Asia and its gambling markets have been dramatically promoted up the agenda for the I-gaming industry over the course of 2007. Software developer Playtech, for example, recently announced that is has signed a new license contract with "one of the largest Asian-facing online gaming operators." It is just the latest in a series of developments relating to Asian markets in the last 12 months.
As the year comes to a close, there is some merit in reviewing a few of the approaches that different companies have adopted to try and establish themselves in the region.
The importance of knowing the right people when doing business in Asia has been much discussed. In this regard, Playtech seems to have positioned itself quite well, judging by a couple of the deals it has done in 2007.
Through its agreement with the Hong Kong-based Foundation Group, Playtech said it would be supplying P2P gaming software to China's Communist Youth League, which is responsible for implementing elements of the government's Internet policy.
In a separate development, Playtech has also become the exclusive sponsor and software provider to the China Mahjong Association. It is claimed that some 60 percent of the association's 47,000 members are either government officials or company leaders.
Austria-listed I-gaming company bwin is another operator that seems to be taking the political route into Asia. In its Q3 2007 results, bwin stated that its Beijing-based team was "aiming to start a discussion process with policymakers to convince them of the advantages of a legalization and regulation of online gaming in these (Asian) markets."
As already reported by IGamingNews.com, bwin is also said to be discussing the introduction of football betting in India with the All India Football Federation.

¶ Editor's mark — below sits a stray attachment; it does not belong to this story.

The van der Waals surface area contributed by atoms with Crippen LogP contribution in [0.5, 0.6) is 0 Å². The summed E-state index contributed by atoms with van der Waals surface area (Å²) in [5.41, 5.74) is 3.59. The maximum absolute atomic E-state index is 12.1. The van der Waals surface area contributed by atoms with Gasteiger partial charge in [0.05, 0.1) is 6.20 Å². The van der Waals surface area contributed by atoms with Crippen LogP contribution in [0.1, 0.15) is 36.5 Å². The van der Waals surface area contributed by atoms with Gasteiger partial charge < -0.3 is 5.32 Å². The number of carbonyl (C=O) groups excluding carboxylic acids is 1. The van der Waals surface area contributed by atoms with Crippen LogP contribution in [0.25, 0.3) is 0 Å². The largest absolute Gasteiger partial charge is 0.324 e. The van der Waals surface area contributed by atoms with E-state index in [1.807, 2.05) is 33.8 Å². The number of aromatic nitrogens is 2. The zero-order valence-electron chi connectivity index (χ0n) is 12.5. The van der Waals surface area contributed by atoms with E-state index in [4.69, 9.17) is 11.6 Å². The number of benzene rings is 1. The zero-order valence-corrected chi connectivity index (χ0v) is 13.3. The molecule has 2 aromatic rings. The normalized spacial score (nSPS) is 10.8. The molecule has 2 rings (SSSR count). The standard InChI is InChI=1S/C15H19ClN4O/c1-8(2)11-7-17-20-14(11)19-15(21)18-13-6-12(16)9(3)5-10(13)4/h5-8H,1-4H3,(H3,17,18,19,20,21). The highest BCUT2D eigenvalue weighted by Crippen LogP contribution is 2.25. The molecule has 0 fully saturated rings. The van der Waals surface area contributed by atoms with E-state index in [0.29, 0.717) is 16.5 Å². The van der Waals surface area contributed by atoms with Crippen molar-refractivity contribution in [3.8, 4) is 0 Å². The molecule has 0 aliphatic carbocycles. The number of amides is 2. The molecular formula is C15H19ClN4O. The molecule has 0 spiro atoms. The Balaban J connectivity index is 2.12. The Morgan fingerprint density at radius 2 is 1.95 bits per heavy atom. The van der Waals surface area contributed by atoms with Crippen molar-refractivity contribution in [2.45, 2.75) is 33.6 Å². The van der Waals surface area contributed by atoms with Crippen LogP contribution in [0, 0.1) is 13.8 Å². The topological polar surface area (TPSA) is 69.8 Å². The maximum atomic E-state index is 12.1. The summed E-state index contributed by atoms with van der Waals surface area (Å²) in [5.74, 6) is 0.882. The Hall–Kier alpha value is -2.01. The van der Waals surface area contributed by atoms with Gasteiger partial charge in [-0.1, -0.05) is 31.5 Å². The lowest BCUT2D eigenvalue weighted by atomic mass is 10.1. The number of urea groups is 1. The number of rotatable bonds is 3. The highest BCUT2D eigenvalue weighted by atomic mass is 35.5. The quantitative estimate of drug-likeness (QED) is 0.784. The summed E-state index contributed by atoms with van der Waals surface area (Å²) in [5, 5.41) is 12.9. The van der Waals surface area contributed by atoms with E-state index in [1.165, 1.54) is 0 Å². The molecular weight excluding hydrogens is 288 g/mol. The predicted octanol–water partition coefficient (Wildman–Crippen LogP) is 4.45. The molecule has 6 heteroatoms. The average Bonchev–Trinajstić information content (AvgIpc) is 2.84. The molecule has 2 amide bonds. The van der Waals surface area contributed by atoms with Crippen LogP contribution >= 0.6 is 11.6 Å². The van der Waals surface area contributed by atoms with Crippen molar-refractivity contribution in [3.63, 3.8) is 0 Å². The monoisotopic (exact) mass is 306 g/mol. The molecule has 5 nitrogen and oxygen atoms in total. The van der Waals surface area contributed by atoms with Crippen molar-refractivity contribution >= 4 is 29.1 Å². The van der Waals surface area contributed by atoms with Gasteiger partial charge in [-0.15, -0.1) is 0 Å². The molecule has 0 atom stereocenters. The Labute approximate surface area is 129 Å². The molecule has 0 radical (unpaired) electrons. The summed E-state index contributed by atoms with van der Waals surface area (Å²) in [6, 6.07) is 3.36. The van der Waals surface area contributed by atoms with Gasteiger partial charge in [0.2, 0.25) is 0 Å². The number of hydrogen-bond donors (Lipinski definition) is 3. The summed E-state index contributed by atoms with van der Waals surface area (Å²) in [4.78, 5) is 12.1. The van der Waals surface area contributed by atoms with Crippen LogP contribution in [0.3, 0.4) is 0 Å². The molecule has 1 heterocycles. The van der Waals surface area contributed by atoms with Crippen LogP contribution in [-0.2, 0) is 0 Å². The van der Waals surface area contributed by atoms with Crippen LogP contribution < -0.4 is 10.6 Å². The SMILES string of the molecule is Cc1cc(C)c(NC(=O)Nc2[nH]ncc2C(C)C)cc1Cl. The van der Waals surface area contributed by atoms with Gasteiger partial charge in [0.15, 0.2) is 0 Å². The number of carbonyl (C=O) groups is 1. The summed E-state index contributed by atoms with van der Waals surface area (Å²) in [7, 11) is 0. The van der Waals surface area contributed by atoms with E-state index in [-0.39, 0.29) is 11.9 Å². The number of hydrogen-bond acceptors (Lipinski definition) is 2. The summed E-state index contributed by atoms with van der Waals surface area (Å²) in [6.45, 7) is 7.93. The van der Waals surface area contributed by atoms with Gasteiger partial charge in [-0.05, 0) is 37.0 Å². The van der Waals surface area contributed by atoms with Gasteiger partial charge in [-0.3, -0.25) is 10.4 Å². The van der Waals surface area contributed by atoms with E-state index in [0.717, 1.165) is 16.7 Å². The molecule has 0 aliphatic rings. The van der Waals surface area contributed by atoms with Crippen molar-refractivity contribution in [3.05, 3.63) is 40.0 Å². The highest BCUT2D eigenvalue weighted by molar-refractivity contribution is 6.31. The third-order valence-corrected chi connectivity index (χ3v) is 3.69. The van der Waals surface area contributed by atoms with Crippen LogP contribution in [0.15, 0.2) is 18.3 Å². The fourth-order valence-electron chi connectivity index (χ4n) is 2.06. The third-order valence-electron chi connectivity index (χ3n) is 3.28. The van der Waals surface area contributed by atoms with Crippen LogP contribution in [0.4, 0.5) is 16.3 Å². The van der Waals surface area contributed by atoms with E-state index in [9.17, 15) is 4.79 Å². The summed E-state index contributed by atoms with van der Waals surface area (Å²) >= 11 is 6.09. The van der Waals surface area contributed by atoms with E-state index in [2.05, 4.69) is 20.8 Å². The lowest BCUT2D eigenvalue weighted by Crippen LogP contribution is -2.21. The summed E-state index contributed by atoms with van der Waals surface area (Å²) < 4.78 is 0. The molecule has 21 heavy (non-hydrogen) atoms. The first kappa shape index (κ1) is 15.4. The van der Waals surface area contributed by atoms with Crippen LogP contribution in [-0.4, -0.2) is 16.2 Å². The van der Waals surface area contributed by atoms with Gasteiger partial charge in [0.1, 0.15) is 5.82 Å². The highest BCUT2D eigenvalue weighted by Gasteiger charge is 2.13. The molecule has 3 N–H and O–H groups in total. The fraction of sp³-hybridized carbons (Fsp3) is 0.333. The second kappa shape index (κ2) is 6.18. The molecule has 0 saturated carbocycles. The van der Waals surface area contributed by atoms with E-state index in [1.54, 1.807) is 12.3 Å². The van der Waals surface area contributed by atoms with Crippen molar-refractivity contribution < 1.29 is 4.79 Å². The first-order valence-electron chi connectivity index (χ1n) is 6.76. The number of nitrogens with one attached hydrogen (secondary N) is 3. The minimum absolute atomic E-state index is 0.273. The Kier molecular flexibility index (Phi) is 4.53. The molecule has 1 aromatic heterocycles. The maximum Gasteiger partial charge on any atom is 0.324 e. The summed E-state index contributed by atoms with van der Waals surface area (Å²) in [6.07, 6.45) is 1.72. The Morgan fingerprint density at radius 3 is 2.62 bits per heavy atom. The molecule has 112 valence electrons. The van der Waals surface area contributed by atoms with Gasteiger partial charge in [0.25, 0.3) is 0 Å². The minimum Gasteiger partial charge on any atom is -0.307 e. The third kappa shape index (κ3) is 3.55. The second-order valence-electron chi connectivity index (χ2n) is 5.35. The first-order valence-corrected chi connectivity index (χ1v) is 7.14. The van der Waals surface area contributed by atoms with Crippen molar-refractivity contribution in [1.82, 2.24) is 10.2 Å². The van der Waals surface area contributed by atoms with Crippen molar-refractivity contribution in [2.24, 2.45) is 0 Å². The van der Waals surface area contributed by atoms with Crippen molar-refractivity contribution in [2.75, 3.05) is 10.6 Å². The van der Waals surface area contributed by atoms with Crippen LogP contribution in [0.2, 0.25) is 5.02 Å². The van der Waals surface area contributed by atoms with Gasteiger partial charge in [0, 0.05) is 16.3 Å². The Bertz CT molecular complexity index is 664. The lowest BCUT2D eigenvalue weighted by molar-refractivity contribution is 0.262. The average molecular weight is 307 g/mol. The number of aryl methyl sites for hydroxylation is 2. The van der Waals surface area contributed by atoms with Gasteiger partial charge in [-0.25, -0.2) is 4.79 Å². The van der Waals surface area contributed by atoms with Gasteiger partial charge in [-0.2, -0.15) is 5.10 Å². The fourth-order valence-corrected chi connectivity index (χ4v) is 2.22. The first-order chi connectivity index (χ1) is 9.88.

The Perfect Partners
Teaming up with existing gaming companies in Asia has been another popular option for several Western companies seeking to increase their presence in the region this past year.
In January software developer CryptoLogic signed an MOU with two Asian-facing companies, Brilliance Technology (www.brilliance.com.cn) and 568 Network Inc. (www.network568.com), to create a new company to expand in Asia. Since then, CryptoLogic has made a further investment in 568 Network itself.
At the start of November, the company also took a stake in Singapore-based Mikoishi (www.mikoishi.com), which specializes in game development for mobile phones, consoles, and online. Understanding the games that are most popular in a new market is a key issue for software developers, and buying into some local expertise is obviously a quick way of achieving this.
Ladbrokes is more established in certain parts of Asia than other gambling firms through projects such as its consultancy work with the Happy Pool lottery shops in mainland China. The bookmaker furthered it links in the sports lottery field by agreeing a joint venture (Asia Gaming Technologies, www.agtech.com) with Hong Kong technology company MegaInfo Holdings. In addition to the sports lottery market, this venture is looking into opportunities in both the fixed-odds betting and payment fields.
The organization of offline tournaments is another strategy that several I-gaming operators have used to promote themselves across Asia.
Among the first was Betfair, which hosted its Asian Poker Tour in Singapore in November 2006, while a few months later MaharajahClub.com held the Asian Poker Classic in Goa, India.
The World Poker Tour started a nationwide Traktor tournament in China in October (www.wptpoker.cn), which also incorporates online qualifiers. It all builds to a grand final to be held in Beijing in spring 2008.
PokerStars.net has launched the more ambitious Asia Pacific Poker Tour (www.appt.com) which began with a tournament in Manila (Philippines) in August before moving on to Seoul (South Korea) in September, with further tournaments in Macau (China) and Sydney (Australia) before the year ends.
Too Much Too Soon?
It is no coincidence that the greatly increased interest and activity in Asia over the past year follows the passing of the UIGEA in the United States. The effective closure of the U.S. market has undoubtedly brought forward operators' plans for the Asian region as they try to replace the lost revenues from U.S. players.
But, it remains to be seen how the region's various governments and regulators will react to this new focus and whether they will welcome the quickening pace of development in their gambling markets.